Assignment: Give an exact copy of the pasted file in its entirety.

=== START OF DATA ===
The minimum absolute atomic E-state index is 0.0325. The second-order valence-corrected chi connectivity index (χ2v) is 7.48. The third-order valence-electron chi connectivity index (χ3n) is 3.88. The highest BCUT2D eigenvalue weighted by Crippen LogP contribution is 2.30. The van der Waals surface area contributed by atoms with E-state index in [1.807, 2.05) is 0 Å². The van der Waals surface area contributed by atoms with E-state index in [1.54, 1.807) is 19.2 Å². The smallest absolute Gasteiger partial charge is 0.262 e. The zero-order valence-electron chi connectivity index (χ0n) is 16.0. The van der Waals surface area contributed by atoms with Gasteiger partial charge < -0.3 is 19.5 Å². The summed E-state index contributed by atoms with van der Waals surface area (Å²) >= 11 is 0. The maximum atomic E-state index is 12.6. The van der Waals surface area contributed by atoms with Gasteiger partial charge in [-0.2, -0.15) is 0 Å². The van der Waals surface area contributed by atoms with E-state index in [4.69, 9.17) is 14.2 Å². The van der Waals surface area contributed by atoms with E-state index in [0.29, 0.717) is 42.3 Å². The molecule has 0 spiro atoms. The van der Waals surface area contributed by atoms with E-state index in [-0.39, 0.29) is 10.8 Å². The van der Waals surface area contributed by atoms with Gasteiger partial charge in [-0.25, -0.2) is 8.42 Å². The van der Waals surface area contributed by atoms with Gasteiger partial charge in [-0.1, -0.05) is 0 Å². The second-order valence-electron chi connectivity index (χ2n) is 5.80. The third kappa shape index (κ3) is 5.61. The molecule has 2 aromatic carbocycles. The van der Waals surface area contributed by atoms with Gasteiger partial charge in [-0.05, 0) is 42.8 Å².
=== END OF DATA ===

The minimum absolute atomic E-state index is 0.0325. The second-order valence-corrected chi connectivity index (χ2v) is 7.48. The third-order valence-electron chi connectivity index (χ3n) is 3.88. The highest BCUT2D eigenvalue weighted by Crippen LogP contribution is 2.30. The van der Waals surface area contributed by atoms with E-state index in [1.807, 2.05) is 0 Å². The van der Waals surface area contributed by atoms with E-state index in [1.54, 1.807) is 19.2 Å². The smallest absolute Gasteiger partial charge is 0.262 e. The zero-order valence-electron chi connectivity index (χ0n) is 16.0. The van der Waals surface area contributed by atoms with Gasteiger partial charge < -0.3 is 19.5 Å². The summed E-state index contributed by atoms with van der Waals surface area (Å²) >= 11 is 0. The maximum atomic E-state index is 12.6. The van der Waals surface area contributed by atoms with Gasteiger partial charge in [-0.2, -0.15) is 0 Å². The van der Waals surface area contributed by atoms with E-state index in [4.69, 9.17) is 14.2 Å². The van der Waals surface area contributed by atoms with E-state index in [0.29, 0.717) is 42.3 Å². The molecule has 0 spiro atoms. The van der Waals surface area contributed by atoms with E-state index in [-0.39, 0.29) is 10.8 Å². The van der Waals surface area contributed by atoms with Gasteiger partial charge in [-0.25, -0.2) is 8.42 Å². The van der Waals surface area contributed by atoms with Gasteiger partial charge in [-0.1, -0.05) is 0 Å². The second-order valence-electron chi connectivity index (χ2n) is 5.80. The third kappa shape index (κ3) is 5.61. The molecule has 2 aromatic carbocycles. The van der Waals surface area contributed by atoms with Gasteiger partial charge in [-0.05, 0) is 42.8 Å².